|Found by||Tyler Bounds|
|Documented by||Cliff Barackman||Cast #2|
|Length||14.5 in||14.75 in|
|Width (ball)||5.25 in||5.5 in|
|Width (heel)||4 in||4 in|
|Step length||3.5 ft|
This cast was made while shooting an episode of Animal Planet’s Finding Bigfoot. The prints were discovered while on an on site investigation of footprints found several weeks before at this location. Those prints can be viewed by clicking here.
The following are notes made by Cliff Barackman regarding the track’s discovery:
On February 16, 2011, just three and a half weeks after the initial footprint find, Ranae Holland and I met up with Jeff for an interview. He took us and the production team to the location, though we hiked in the easy way, which was still a mile or more of creek-bottom travel. With us was bigfooting production assistant, and friend of the ‘squatch, Tyler Bounds. He served us with scouting the area and keeping his eyes out for bigfooty things that the production crew wouldn’t recognize, and I wouldn’t have time to notice since I was in front of the camera so much.
On the hike in, Tyler was ahead of us, and far off trail. He radioed in that he heard tree knocks from one mountainside above the creek valley we were hiking through. They were soon answered by another from the opposite side of the narrow valley. Enthused, I slowed my walk to hear more of the surrounding forest noises. We weren’t filming very much on the walk in, so I had a chance to keep my distance from the cameras. I used this time for listening, and also for ask Jeff questions about his experience.
As we pushed further up the valley, I also heard knocks from the same valley wall. They were loud and clear, and soon answered from the opposite side of the ravine. I alerted the camera men to keep their eyes open. Bigfoots were likely nearby.
We arrived at the location, not far from an excellent marsh where there were plenty of ducks. This is a key aspect to finding bigfoots: look where there is a superfluous supply of protein. The local sasquatches were more than likely using the water fowl as their primary food item while in the area.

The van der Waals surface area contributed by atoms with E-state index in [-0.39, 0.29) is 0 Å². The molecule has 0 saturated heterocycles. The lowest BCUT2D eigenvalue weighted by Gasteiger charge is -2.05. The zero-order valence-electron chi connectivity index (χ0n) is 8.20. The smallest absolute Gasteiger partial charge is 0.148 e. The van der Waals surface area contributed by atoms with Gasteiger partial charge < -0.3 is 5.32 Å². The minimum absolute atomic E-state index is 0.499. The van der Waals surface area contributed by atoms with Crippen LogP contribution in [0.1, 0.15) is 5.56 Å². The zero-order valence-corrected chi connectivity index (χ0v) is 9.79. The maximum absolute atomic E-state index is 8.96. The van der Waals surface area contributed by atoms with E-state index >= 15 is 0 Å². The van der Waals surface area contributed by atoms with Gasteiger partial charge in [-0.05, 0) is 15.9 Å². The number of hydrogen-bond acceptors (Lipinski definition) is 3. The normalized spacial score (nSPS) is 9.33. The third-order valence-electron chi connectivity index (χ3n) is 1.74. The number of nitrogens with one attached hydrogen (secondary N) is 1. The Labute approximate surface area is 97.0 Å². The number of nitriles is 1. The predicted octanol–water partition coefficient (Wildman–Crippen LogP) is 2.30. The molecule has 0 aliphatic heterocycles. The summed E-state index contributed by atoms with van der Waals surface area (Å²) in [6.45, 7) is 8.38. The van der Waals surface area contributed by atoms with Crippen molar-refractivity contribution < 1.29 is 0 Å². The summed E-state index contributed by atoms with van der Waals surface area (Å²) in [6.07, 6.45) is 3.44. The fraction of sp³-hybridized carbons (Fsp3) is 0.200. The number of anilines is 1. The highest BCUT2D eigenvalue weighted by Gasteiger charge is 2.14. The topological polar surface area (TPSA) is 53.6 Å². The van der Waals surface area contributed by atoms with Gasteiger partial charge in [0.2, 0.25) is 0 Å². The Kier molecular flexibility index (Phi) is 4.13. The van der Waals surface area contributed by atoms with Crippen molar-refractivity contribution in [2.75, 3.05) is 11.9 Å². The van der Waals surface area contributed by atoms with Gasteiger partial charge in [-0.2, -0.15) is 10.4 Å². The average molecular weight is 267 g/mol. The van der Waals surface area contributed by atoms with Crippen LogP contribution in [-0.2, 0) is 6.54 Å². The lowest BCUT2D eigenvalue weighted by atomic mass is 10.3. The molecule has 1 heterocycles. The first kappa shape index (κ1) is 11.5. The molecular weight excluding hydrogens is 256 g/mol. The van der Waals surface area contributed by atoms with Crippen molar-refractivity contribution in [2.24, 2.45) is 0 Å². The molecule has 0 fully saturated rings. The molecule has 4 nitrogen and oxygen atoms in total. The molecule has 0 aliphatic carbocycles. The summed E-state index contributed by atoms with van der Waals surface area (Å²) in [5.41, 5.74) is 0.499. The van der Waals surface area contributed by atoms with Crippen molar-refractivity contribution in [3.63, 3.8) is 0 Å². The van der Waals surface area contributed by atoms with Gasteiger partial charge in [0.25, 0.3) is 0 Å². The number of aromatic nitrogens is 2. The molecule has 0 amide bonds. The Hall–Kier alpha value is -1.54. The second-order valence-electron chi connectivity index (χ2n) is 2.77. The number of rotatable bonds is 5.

While we were filming a scene near the place Jeff found the prints, Tyler ran up, pale and winded. I immediately knew something was up from the look on his face. It turns out he found footprints nearby, and they reportedly showed toes! We finished the scene we were shooting, and Tyler told me the general area where they were found, but not their exact location, so the production team could film the authentic discovery moment.
The location was in the run-off at a turn in the trail. Water would run down the trail downhill to this location and spill out in this spot before going over the ledge into the ravine, or being soaked into the ground. It was this trail erosion that made this spot perfect for tracking, leaving a smooth layer of sand from the path above to record the passing of anything that went this way. It was off the trail by 20 or more feet, and hidden by debris and brush. In this one spot were two footprints, both of the right foot. The two prints led towards a steep drop off into the ravine below. The ground was covered by sticks and other forest debris except for a few square feet of sandy substrate.
I immediately started the documentation process while Ranae scoured the overhanging branches for possible hair or tissue fibers. The prints were measured and photographed extensively before casting.